The next chapters turn to a closer examination of possible examples of "priests' books." These are grouped into three categories: chapter four treats books for preaching, chapter five books for the mass and divine office, and chapter six a leftover group made up of penitentials, manuals of occasional services, and practical works related to the computus. The amount of detail in these chapters does not submit to summary, but, as in other parts of the book, Dyson is both thorough and cautious. Some of the manuscripts discussed, and their possible connections to the secular church, are well known. After beginning with a very broad definition of "preaching," for example, the chapter on homiletic manuscripts settles down to consider such famous collections as the "Blickling Homilies" and items in Oxford, Bodleian Library, Junius 85-86. Here more emphasis, perhaps, could have been placed on the growing evidence for a vernacular preaching tradition reaching back well into the ninth century and sustained, in all likelihood, by secular clergy at cathedrals and minsters. (Dyson does mention the fragment of an early Old English homily recently discovered by Donald Scragg but treats it as an isolated survival. Recent studies by R.D. Fulk of certain anonymous Old English homilies, however, also support the existence of a more substantial body of pre-Alfredian Mercian sermons and other religious prose.) Among the liturgical books surveyed in chapter five, the mid-eleventh-century proto-missal called the "Red Book of Darley" (Cambridge, Corpus Christi College 422), the eleventh-century liturgical material copied into the margins of Cambridge, Corpus Christi College 41, and the offices for visitation of the sick and burial in Oxford, Bodleian Library, Laud misc. 482 are again fairly well-known examples. Even when such individual cases are familiar, however, Dyson's gathering of them into a corpus sometimes allows a particular book to speak more emphatically. This was, for me, the case with his discussion (pp. 166 and 185-8) of the finely produced Junius Psalter (Oxford, Bodleian Library, Junius 27); if the book was, as present consensus holds, copied at Winchester's Old Minster in the 920s, it reflects favorably on the culture of secular clerics who then resided there before reforming monks in the next generation drove them out.

For readers already acquainted with some of these manuscripts and the debates around them, the most original parts of Dyson's study will lie in his discussion of two potential additions to the inventory of early medieval English "priests' books." One of these is what appears to be a portable gospel lectionary of English origin c. 1000, now Warsaw, Biblioteka Narodowa I. 3311. Both in the present monograph and much more fully in a companion article (Anglo-Saxon England 45 [2016]: 265-84), Dyson has brought this previously little-known manuscript to the attention of a wider audience. Although the book has two conflicting systems of organization and, in its present form, would have been awkward to use at mass, Dyson makes the case that it should be considered a liturgical book proper. The allied argument, that it is an example of a secular priest's gospel lectionary, depends mainly on observations that the book is conveniently portable and that the organization of its first part included only pericopes for major feasts, but not for many ordinary Sundays and ferias. These features are suggestive but not conclusive of pastoral use by a secular priest. Moreover, the fact that the Warsaw manuscript is written in "a somewhat inconsistent form of Style I Anglo-Caroline" minuscule (p. 176) hints at an origin in the reformed monastic sphere, even if the book soon passed into use by a secular priest or community (Dyson does discuss this possibility more fully in the related Anglo-Saxon England article). In any event, the involvement of some reformed monks in pastoral care means that a book's use for local ministry need not indicate a "secular" affiliation. The same uncertainty hovers over Dyson's arguments about a second potential "priest's book," namely the eleventh-century portions in the composite manuscript, London, British Library, Cotton Vitellius A. XV. Folios 68-101 of this book are penitential in character, including confessional prayers, a copy of the Penitential of Theodore, and other miscellaneous items. Folios 102-21 are possibly of separate origin and preserve material related to the mass, the Pater noster, and the duties of priests. The argument that this assemblage somehow points to the sphere of local clergy depends both on the "pastoral" character of its contents and on some similarities to Carolingian manuscripts identified as priests' books by Susan Keefe. Once again, however, the evidence of script in the Vespasian manuscript may point toward a monastic origin (Worcester, in this instance). It perhaps came too late to be included, but Martin Foys' online resource, Four Anglo-Carolingian Minitexts (Schoenberg Institute for Manuscript Studies, 2019), at, may supplement Dyson's discussion of texts on folios 102-21 in Cotton Vespasian D. XV.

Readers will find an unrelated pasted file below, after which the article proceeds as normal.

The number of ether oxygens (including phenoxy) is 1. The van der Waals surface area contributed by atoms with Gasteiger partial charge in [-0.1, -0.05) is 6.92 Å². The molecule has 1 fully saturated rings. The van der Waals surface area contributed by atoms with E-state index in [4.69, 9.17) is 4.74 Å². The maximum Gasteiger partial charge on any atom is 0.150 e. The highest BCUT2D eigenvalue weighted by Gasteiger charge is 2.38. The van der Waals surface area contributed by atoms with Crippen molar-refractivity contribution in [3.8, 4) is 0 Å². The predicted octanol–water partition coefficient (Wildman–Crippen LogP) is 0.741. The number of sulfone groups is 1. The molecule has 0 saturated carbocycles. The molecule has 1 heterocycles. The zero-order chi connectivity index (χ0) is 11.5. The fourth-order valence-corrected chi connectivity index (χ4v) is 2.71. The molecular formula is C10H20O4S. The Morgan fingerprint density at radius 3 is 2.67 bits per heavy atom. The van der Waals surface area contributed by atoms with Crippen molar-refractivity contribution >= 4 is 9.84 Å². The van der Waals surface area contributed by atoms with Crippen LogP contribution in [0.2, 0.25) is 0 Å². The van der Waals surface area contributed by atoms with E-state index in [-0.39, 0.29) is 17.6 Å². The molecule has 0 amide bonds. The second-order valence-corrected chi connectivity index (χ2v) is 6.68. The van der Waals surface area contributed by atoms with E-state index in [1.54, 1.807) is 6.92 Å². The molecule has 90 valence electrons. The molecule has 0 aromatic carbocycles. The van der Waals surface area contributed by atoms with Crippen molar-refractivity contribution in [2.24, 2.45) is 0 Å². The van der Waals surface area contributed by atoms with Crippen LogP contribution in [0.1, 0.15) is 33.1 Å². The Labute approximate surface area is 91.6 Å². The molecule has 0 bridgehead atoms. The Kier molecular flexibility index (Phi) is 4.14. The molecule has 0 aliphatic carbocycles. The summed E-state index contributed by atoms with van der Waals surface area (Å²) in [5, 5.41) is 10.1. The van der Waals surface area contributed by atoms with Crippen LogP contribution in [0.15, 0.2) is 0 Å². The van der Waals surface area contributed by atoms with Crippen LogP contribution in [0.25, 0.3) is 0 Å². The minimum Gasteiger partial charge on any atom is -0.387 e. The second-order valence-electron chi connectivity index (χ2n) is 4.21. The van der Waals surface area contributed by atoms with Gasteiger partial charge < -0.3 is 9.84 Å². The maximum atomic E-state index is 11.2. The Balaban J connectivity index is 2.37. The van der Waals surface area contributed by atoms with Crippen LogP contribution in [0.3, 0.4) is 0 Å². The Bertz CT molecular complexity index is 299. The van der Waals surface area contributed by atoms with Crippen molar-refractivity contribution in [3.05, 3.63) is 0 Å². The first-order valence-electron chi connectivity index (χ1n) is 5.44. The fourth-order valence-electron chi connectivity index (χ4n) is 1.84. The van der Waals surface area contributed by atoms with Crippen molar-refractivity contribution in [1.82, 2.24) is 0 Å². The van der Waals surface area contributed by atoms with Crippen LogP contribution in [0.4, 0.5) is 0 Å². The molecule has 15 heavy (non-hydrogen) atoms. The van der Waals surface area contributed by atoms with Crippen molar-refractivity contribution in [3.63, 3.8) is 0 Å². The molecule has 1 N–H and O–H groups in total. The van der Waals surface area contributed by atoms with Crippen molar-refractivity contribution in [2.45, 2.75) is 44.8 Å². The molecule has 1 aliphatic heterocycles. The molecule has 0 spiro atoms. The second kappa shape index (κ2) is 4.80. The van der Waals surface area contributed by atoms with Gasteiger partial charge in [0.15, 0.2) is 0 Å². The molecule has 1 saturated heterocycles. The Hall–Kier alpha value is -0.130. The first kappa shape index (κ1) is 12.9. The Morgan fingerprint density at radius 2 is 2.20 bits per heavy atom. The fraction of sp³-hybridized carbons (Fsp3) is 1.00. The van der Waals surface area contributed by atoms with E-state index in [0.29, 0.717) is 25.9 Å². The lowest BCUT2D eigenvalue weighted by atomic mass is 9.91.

Even if the arguments presented do not establish with certainty that these two manuscripts were "priests' books," they model a worthwhile search for materials that confirm what the narrative, legal, and liturgical sources synthesized in Dyson's earlier chapters imply about the routine capacities of many secular clergy. To commend the synthesizing aspect of this study is no back-handed compliment; rather, the work of synthesis itself becomes a cumulative argument that secular clergy had frequent access to books in carrying out their pastoral and liturgical duties. The fact that so seemingly modest an insight requires book-length demonstration is, again, a measure of how deeply the negative stereotypes about early English secular clergy have compromised later medieval and modern perspectives. Then again, it is a credit to Gerald Dyson that, by the end of his study, a reader is left wondering how, in view of all the evidence presented, those stereotypes have managed to persist.